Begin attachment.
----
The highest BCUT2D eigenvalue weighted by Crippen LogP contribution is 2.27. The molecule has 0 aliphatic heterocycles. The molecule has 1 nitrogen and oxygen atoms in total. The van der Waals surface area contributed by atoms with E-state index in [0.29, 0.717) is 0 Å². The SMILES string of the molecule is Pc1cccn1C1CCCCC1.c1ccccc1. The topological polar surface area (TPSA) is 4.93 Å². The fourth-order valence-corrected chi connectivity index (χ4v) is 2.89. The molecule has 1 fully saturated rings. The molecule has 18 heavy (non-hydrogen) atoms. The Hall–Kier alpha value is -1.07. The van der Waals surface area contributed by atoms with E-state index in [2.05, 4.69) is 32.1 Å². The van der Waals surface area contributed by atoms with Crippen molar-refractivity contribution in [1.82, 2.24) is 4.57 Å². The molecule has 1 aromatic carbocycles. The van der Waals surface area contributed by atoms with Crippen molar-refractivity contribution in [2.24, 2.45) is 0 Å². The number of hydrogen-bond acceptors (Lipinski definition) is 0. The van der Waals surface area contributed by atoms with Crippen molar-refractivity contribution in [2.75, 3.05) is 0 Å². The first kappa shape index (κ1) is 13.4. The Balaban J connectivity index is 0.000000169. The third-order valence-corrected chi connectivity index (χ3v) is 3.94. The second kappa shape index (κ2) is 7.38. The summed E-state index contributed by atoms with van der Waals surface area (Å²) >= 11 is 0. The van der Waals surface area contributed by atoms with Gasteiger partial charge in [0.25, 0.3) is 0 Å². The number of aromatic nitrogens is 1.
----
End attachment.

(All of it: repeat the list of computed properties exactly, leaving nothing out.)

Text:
The highest BCUT2D eigenvalue weighted by Crippen LogP contribution is 2.27. The molecule has 0 aliphatic heterocycles. The molecule has 1 nitrogen and oxygen atoms in total. The van der Waals surface area contributed by atoms with E-state index in [0.29, 0.717) is 0 Å². The SMILES string of the molecule is Pc1cccn1C1CCCCC1.c1ccccc1. The topological polar surface area (TPSA) is 4.93 Å². The fourth-order valence-corrected chi connectivity index (χ4v) is 2.89. The molecule has 1 fully saturated rings. The molecule has 18 heavy (non-hydrogen) atoms. The Hall–Kier alpha value is -1.07. The van der Waals surface area contributed by atoms with E-state index in [2.05, 4.69) is 32.1 Å². The van der Waals surface area contributed by atoms with Crippen molar-refractivity contribution in [1.82, 2.24) is 4.57 Å². The molecule has 1 aromatic carbocycles. The van der Waals surface area contributed by atoms with Crippen molar-refractivity contribution in [2.24, 2.45) is 0 Å². The number of hydrogen-bond acceptors (Lipinski definition) is 0. The van der Waals surface area contributed by atoms with Crippen molar-refractivity contribution in [2.75, 3.05) is 0 Å². The first kappa shape index (κ1) is 13.4. The Balaban J connectivity index is 0.000000169. The third-order valence-corrected chi connectivity index (χ3v) is 3.94. The second kappa shape index (κ2) is 7.38. The summed E-state index contributed by atoms with van der Waals surface area (Å²) >= 11 is 0. The van der Waals surface area contributed by atoms with Gasteiger partial charge in [0.25, 0.3) is 0 Å². The number of aromatic nitrogens is 1.